Out-of-Home Care

Vermont’s out-of-home system of care for children placed into the custody of the state faces many obstacles. The dedicated foster parents, adoptive families, and residential providers who make up that system need an influx of support, resources, and continuity from the state of Vermont to continue to provide the kind of care and services that will prepare children in custody for adulthood.

According to experienced foster parents, children coming into custody are increasingly needy. There are significant requirements for school intervention advocacy, evaluation, or treatment for physical health issues and evaluation and treatment of serious mental health issues. Older children have often already had several foster home placements and usually need intensive and comprehensive mental health services.

Yet even with the increasing challenges to foster parents, state foster care subsidies have been level-funded for the past four years. Support for Adoptive Families Children in the custody of the state who are adopted will most likely continue to have special needs, and the adoptive family will often need specialized services to ensure the success of the adoption.

Though there are limited funds to provide services for families who adopt children from state custody, some of those families have been told that there is no adoption subsidy available. In addition, families who adopt special needs children outside the state system have no access to state money for services. Both subsidies and services are essential to strengthen and preserve many adoptive families who adopt special needs children.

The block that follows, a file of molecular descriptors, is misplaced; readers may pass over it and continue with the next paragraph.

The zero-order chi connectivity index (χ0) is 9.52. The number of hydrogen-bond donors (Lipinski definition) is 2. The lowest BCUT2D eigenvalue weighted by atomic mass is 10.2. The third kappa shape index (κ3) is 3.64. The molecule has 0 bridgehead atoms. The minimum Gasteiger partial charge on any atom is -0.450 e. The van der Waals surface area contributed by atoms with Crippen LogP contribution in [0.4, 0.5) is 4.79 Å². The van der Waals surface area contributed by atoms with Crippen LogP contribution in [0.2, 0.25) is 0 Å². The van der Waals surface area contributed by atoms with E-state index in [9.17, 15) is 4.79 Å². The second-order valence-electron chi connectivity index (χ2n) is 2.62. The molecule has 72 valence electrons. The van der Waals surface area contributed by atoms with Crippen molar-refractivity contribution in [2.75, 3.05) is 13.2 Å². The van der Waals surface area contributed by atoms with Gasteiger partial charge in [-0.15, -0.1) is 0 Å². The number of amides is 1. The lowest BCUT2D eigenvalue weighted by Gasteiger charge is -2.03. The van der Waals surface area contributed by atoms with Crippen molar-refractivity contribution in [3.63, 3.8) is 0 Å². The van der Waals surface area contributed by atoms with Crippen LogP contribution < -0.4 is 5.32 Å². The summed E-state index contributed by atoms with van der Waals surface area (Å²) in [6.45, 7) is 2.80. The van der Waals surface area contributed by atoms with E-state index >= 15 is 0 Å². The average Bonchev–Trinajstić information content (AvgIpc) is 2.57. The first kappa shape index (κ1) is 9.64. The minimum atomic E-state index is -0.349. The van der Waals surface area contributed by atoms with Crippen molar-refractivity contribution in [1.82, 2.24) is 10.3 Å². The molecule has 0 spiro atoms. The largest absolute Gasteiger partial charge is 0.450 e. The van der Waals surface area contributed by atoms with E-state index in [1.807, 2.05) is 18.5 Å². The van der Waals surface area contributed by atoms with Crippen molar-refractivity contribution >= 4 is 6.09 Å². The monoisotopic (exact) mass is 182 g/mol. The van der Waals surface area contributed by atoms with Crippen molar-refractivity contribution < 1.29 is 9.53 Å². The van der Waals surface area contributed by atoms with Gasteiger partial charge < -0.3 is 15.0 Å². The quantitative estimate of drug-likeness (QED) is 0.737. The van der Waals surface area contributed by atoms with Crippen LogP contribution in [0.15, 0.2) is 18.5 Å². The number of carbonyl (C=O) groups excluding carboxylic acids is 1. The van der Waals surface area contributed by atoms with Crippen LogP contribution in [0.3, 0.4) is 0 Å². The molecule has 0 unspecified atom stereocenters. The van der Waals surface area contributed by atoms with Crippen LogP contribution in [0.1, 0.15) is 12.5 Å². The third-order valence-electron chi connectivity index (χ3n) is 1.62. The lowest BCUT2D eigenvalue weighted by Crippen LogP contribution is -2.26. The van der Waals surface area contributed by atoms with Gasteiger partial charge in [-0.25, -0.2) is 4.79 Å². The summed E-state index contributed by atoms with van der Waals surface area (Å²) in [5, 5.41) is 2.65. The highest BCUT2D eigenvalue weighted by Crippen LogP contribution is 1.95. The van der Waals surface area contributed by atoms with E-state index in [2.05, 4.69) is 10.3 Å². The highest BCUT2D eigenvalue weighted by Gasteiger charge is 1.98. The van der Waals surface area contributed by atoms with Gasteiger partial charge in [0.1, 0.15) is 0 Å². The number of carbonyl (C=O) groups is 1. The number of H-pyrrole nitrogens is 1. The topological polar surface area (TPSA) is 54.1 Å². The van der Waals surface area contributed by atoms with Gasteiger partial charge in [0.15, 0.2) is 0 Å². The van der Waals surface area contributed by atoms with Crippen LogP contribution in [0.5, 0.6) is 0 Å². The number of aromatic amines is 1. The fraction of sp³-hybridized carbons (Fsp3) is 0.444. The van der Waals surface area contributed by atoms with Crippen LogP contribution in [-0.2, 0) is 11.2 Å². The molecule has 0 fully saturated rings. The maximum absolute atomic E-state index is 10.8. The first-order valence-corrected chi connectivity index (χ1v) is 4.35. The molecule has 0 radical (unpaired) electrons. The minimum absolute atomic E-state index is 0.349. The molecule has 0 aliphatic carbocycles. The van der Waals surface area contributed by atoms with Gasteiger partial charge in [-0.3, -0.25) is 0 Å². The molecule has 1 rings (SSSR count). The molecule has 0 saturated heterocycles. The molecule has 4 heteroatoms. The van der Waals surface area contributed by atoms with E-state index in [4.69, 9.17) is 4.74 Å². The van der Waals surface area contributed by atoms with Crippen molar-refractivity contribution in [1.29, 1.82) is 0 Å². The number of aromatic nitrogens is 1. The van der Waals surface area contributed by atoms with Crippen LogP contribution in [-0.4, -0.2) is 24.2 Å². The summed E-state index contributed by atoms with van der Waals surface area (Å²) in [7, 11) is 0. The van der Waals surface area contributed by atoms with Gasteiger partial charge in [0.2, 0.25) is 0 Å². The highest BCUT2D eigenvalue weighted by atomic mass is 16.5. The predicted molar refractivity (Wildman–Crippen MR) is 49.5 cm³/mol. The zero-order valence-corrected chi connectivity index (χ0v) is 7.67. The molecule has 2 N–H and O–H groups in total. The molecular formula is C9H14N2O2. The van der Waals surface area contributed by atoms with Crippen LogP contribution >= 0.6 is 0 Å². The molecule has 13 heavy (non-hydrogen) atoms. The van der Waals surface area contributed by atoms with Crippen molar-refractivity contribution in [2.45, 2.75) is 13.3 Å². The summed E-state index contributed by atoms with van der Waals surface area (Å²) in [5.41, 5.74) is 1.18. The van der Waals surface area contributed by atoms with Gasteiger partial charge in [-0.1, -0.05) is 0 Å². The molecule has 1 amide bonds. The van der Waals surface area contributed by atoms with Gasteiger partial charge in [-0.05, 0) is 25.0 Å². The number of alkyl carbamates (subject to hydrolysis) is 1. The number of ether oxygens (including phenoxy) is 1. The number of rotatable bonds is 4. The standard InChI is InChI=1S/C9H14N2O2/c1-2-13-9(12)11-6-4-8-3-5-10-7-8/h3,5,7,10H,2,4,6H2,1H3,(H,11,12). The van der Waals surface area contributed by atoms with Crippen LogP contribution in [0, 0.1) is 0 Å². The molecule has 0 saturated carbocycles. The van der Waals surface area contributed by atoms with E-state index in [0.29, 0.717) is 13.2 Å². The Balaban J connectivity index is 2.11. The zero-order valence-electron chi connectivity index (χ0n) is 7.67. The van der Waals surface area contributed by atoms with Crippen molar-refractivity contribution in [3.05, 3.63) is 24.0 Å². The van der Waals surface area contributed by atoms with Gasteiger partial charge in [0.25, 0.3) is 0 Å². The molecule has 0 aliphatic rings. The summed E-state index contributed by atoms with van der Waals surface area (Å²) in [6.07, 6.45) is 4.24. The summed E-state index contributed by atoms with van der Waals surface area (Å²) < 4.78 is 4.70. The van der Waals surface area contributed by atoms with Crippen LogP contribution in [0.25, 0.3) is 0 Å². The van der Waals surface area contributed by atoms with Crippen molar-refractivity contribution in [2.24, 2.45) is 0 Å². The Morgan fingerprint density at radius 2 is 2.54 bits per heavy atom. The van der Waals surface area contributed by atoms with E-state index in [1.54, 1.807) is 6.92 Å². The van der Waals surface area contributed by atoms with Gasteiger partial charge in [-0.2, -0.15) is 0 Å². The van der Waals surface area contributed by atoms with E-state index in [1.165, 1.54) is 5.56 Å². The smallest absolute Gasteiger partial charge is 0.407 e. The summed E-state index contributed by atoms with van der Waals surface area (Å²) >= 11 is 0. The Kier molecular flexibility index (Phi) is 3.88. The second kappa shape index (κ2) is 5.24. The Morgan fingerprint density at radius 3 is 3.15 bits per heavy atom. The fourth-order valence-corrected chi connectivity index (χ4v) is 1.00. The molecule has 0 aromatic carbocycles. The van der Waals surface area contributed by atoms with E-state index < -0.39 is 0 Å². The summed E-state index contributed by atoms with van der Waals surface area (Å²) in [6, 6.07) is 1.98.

Key Facts

* Children coming into custody are increasingly needy, yet foster care subsidies have been level-funded for the last four years. (14)
* There is an extreme shortage of therapeutic or treatment foster care homes for high-risk children and youth. (15)
* Foster parents are dropping out of the system because of inadequate subsidies. (16)
* There are currently 1,300 Vermont children under the age of eighteen who have been adopted through the state foster care system. (17)
* Postadoption subsidies for foster parents who adopt are no longer available to all families who adopt from the state foster care system. As a result, Vermont faces a reduction in the number of families available for adoption of special needs children and youth. (18)
* Approximately one-third of the 150 adoptions finalized each year will need access to specialized services if they are to be successful. (19)
* What limited funding that is available for postadoption services for families who adopt is not available to families who adopt outside the state system, such as grandparents or kinship adoptions and international or domestic adoptions. Many of these children have special needs. (20)


* Increase the foster care subsidy substantially.
* Make the development of high-quality therapeutic or treatment foster care homes a high priority.
* Provide adoption subsidies for all adoptive parents who adopt children leaving state custody.
* Infuse resources into postadoption services to strengthen and preserve adoptive families.

Important Facts
School meals

In the 2013-2014 school year, 40.7% of students received meals categorized as free or reduced-price. Click on the graph for additional [more]

Poverty undermines [more]

Early Prenatal Care

Between 2000 and 2010, the rate of pregnant women in Vermont receiving early prenatal care ranged between 80 and 85 percent. This was short [more]


While the total population of Vermont has grown to an estimated 626,630, our child population has fallen since the 2000 Census count [more]

70% of Vermont’s housing stock was built prior to the 1978 ban on lead paint.  Lead paint and dust from lead [more]

Teen Births

Teen mothers often have fewer resources than older parents to provide for a healthy baby and for themselves.  Babies born [more]

7.5% of Vermont’s children received Reach Up (TANF) benefits in 2011; a 27% increase from 2007. [more]

98% of Vermont’s children have health insurance. [more]

Babies with low birthweight – under 5.5 pounds – are at risk for respiratory conditions, cognitive and developmental delays, and other long-term health [more]